posted on Apr, 24 2012 @ 11:05 AM
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More updated information on reactor 4....


The efforts of two Japanese citizens to raise awareness of the risk of a further major accident at Fukushima are to be commended. More than 13 months after the accident began – the threats from the Fukushima Daiichi site are multi-dimensional and on-going, but the under reporting of these risks as a result of nuclear crisis fatigue tied with the 24 hour news cycle can lead to a complacency on the current and future reality at the site.

The specific issue highlighted by Matsumura and Murata is the risk and consequences of the failure of the spent fuel pool at the destroyed reactor unit 4 at Fukushima Daiichi. As they report the spent fuel inventory at this pool is the largest of all 4 reactors that were destroyed by the earthquake and tsunami in March 2011.

While one can take issue with some of the language used – fate of the whole world being one – it is important to understand the scale of the threat, and why there are no easy and quick solutions. The risks from spent fuel have been known almost since the beginning of nuclear power – the radiation levels are so high that without shielding, direct exposure to spent fuel rods is fatal. Despite this knowledge the world proceeded to deploy nuclear power reactors – led by the United States – that has created a total global inventory of over one quarter of million tons. Most of this is stored in water filled pools. In addition to creating a massive plutonium stock – 2500 tons (contained in spent fuel) and compared with the micro-grams that were valued above gold in 1944 by the engineers running the Manhattan project – the spent fuel crisis has spread worldwide to every nation operating nuclear reactors.

The Fukushima Daiichi accident focused attention on the issue as never before. Japan, a nation committed to reprocessing spent fuel at the Rokkasho-mura plant, had failed to solve the problem – like other nations the reprocessing route in Japan has failed economically and technically. TEPCO, at the CEO level in the late 1990s, was less convinced of the reprocessing route to spent fuel management than other utilities. Its support for the interim storage facility at Mutsu in Aomori underscored that it was not fully committed to the reprocessing option.

The Spent Fuel Problem

One consequence of this was that the Fukushima Daiichi site contained more spent fuel than most sites. But this problem is not unique to Japan – the United States currently has over 65,000 tons of spent fuel – three quarters of which is stored in poorly maintained and vulnerable pools.

Matsumura and Murata have performed a vital public service. Their analysis and call for urgent action has been informed by such leading experts as Robert Alvarez, who for decades warned of the risks from spent fuel pool storage. Bob is a colleague of mine at Friends of the Earth in the United States and his grasp of shocking details that the nuclear industry and their governments would prefer to ignore is critically important for more people to understand.

The evidence of risk has been known for decades. The much-cited Brookhaven study is worth studying in detail. Japan’s Nuclear and Safety Agency (NISA), TEPCO and their counterparts in the U.S. and internationally have been well aware of the hazards of spent fuel. But have done nothing to reduce these significantly.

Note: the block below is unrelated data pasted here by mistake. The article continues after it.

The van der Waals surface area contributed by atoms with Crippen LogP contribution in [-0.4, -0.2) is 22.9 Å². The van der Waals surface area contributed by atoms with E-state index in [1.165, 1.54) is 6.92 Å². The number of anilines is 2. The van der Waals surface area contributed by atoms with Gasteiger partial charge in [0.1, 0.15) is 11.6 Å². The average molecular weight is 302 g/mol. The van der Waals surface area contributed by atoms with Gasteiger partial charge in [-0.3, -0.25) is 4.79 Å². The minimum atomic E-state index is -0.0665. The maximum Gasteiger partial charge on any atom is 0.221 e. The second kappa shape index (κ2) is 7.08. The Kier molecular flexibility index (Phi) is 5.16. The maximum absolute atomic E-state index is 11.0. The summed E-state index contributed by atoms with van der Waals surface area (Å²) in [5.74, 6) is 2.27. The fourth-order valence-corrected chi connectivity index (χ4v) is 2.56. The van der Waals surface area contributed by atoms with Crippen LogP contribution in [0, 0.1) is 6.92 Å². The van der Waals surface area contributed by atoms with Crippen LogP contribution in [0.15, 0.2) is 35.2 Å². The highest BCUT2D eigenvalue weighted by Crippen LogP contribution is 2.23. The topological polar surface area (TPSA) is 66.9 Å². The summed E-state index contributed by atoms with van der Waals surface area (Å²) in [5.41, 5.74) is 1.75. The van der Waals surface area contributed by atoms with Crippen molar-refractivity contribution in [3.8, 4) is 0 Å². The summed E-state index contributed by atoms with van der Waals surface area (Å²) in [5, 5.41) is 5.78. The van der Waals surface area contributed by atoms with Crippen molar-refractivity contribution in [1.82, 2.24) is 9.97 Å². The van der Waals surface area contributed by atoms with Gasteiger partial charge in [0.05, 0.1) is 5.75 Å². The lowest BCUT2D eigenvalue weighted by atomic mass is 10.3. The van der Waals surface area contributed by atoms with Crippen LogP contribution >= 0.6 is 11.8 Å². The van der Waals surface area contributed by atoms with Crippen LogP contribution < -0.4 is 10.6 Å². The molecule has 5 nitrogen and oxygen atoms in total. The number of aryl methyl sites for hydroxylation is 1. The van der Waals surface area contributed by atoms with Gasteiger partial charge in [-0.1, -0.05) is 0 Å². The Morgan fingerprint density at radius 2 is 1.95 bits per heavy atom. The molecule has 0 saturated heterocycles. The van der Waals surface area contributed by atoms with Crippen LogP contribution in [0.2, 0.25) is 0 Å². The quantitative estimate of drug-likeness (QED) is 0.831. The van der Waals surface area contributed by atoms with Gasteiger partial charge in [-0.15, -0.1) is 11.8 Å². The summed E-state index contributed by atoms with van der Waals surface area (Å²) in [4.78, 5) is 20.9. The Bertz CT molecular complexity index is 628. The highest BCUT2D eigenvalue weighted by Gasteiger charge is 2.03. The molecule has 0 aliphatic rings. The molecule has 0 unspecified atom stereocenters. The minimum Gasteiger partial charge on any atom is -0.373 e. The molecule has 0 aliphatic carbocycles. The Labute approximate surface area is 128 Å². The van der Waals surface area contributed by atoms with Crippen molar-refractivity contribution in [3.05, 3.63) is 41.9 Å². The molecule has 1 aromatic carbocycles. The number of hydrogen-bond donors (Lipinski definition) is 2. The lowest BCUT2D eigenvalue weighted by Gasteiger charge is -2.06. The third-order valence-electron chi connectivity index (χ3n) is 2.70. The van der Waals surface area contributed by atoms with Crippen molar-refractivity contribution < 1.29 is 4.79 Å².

Now we face a crisis for which there is no simple, risk free solution. Removing the spent fuel rods at Fukushima Daiichi is a priority, but it will not be achieved (or even attempted) before 2013 or later. Securing the structure of the pool at Unit 4 was identified early on in the crisis, with support columns installed. But the survivability of these columns, if struck by a major seismic event, must be doubted. A decision to build a new structure around the plant with heavy lift cranes is only the start of a long process that risks failure at numerous corners. All through this period and before the spent fuel is unloaded and put in secure casks the possibility will persist of loss of cooling water leading to an exothermic reaction that would lead to the release of a vast inventory of radioactive cesium and other radionuclides. The 50 mile evacuation zone recommended for U.S. citizens in the months after the Fukushima accident began would not be sufficient to protect Japan, including Metropolitan Tokyo, from potential devastation as a society. That was the information conveyed to Prime Minister Kan more than one year ago – and it remains the nightmare today.



Apparently reactor 4 spent fuel pool is the big "if" it has the largest spent fuel inventory and if it goes, which it will inevitably unless some miracle is to happen, it won't be pretty.

"the United States currently has over 65,000 tons of spent fuel – three quarters of which is stored in poorly maintained and vulnerable pools" - makes you feel all warm and fuzzy inside right

edit on 24-4-2012 by PageAlaCearl because: (no reason given)



posted on Apr, 24 2012 @ 11:13 AM
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To summarize this thread for the people who do not have the time to read through it or the time to research THE FACTS at Fukushima: